I am made all things to all men, that I might by all means save some. I Corinthians. 9:22, (KJV)
When I started writing my first book, I hoped to inspire people to find a walk with God. At the same time, I wanted “regular” people to read my books. We hear about preaching to the choir, and I wanted to go out in the highways and byways of life, to the traditional bookstores, not just to the Christian bookstores.
I also wanted to write a lot of different types of books, different genres. The plan God gave me was to share the message of hope not by preaching in my novels, but to do it through character development. If a not-so-perfect person could grow and change, there was hope for my readers to do so too.
Has it worked? I now have 16 novels out. Some of them fall closer to the “inspirational” definition than others do. But even a cowboy rebel can lead a person to God. In Pampas, a very influential man in New York City told me he had returned to church and to God because of one very small statement by my cowboy, Raul Escobar. He told the woman of the house in Argentina, “I…I think I’m a Catholic.” She replied, “That is the saddest thing I’ve ever heard. You don’t even know what you are!”
The man in New York wrote to me that he stopped dead in his tracks, realizing that he couldn’t honestly answer what he was, or what he believed. I have spoken with him on the phone and he told me that if Raul had not been forced to question his faith, he probably would never have given it a second thought. As he followed Raul’s quest for returning to a belief in God, he found himself making his own way back. He laughed as he related how he had even been attending church for the first time since he was a teenager. “I even went when there was a blizzard!” Thank God, he knows now.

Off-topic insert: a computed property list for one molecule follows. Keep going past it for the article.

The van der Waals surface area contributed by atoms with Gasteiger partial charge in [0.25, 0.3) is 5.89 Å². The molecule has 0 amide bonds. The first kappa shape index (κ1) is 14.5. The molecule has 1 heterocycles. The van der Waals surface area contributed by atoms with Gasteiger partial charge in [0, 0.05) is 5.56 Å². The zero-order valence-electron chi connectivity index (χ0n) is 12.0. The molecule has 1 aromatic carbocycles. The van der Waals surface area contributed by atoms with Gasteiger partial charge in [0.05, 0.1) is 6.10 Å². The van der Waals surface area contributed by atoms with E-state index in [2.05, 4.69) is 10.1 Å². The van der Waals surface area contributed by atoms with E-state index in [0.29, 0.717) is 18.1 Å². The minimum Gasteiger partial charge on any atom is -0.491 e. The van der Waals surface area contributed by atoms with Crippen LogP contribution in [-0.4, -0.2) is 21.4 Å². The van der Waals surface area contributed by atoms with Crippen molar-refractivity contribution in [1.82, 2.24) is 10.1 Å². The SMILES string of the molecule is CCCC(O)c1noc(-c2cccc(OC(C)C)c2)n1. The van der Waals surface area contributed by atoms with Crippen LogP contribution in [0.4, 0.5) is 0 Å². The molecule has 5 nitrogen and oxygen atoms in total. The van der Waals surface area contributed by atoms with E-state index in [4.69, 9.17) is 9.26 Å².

Did I set out to convert big businessmen through a cowboy book? No, but God knew who needed the message. I was just an instrument in His hands, putty in the potter’s hands. Will I write more cowboy stories? Well, another man, this one from South Dakota, told his wife, after he read Dakota Printer, “That’s the best Western I’ve read since Zane Grey died.” Who knew? I thought I was writing an inspirational historical romance? If God wants to use it as a Western (i.e., cowboy book), I’m more than willing to become “all things to all men.”
Janet Elaine Smith is the author of 16 novels and 2 non-fiction books: http://www.janetelainesmith.com firstname.lastname@example.org